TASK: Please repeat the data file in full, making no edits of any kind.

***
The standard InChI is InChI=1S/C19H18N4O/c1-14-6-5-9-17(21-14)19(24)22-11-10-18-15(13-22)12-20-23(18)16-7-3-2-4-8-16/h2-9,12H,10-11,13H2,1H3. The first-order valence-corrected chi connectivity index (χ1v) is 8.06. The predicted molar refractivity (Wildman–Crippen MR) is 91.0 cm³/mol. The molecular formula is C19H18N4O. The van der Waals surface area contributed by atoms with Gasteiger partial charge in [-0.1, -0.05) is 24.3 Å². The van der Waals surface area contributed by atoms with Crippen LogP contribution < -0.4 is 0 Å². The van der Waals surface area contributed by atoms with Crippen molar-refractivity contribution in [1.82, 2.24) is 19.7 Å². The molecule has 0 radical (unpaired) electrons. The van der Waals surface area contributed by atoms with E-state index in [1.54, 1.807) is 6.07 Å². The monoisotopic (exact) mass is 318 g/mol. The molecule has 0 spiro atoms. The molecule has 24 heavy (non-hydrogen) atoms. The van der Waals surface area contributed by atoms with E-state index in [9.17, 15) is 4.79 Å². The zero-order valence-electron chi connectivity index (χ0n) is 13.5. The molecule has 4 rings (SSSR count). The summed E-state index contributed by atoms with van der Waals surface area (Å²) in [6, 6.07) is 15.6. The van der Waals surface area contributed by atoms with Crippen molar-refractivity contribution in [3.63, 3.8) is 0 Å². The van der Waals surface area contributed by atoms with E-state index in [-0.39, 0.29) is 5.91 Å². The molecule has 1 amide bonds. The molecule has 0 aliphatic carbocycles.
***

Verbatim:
The standard InChI is InChI=1S/C19H18N4O/c1-14-6-5-9-17(21-14)19(24)22-11-10-18-15(13-22)12-20-23(18)16-7-3-2-4-8-16/h2-9,12H,10-11,13H2,1H3. The first-order valence-corrected chi connectivity index (χ1v) is 8.06. The predicted molar refractivity (Wildman–Crippen MR) is 91.0 cm³/mol. The molecular formula is C19H18N4O. The van der Waals surface area contributed by atoms with Gasteiger partial charge in [-0.1, -0.05) is 24.3 Å². The van der Waals surface area contributed by atoms with Crippen LogP contribution < -0.4 is 0 Å². The van der Waals surface area contributed by atoms with Crippen molar-refractivity contribution in [1.82, 2.24) is 19.7 Å². The molecule has 0 radical (unpaired) electrons. The van der Waals surface area contributed by atoms with E-state index in [1.54, 1.807) is 6.07 Å². The monoisotopic (exact) mass is 318 g/mol. The molecule has 0 spiro atoms. The molecule has 24 heavy (non-hydrogen) atoms. The van der Waals surface area contributed by atoms with E-state index in [9.17, 15) is 4.79 Å². The zero-order valence-electron chi connectivity index (χ0n) is 13.5. The molecule has 4 rings (SSSR count). The summed E-state index contributed by atoms with van der Waals surface area (Å²) in [6, 6.07) is 15.6. The van der Waals surface area contributed by atoms with Crippen molar-refractivity contribution in [3.63, 3.8) is 0 Å². The van der Waals surface area contributed by atoms with E-state index in [-0.39, 0.29) is 5.91 Å². The molecule has 1 amide bonds. The molecule has 0 aliphatic carbocycles.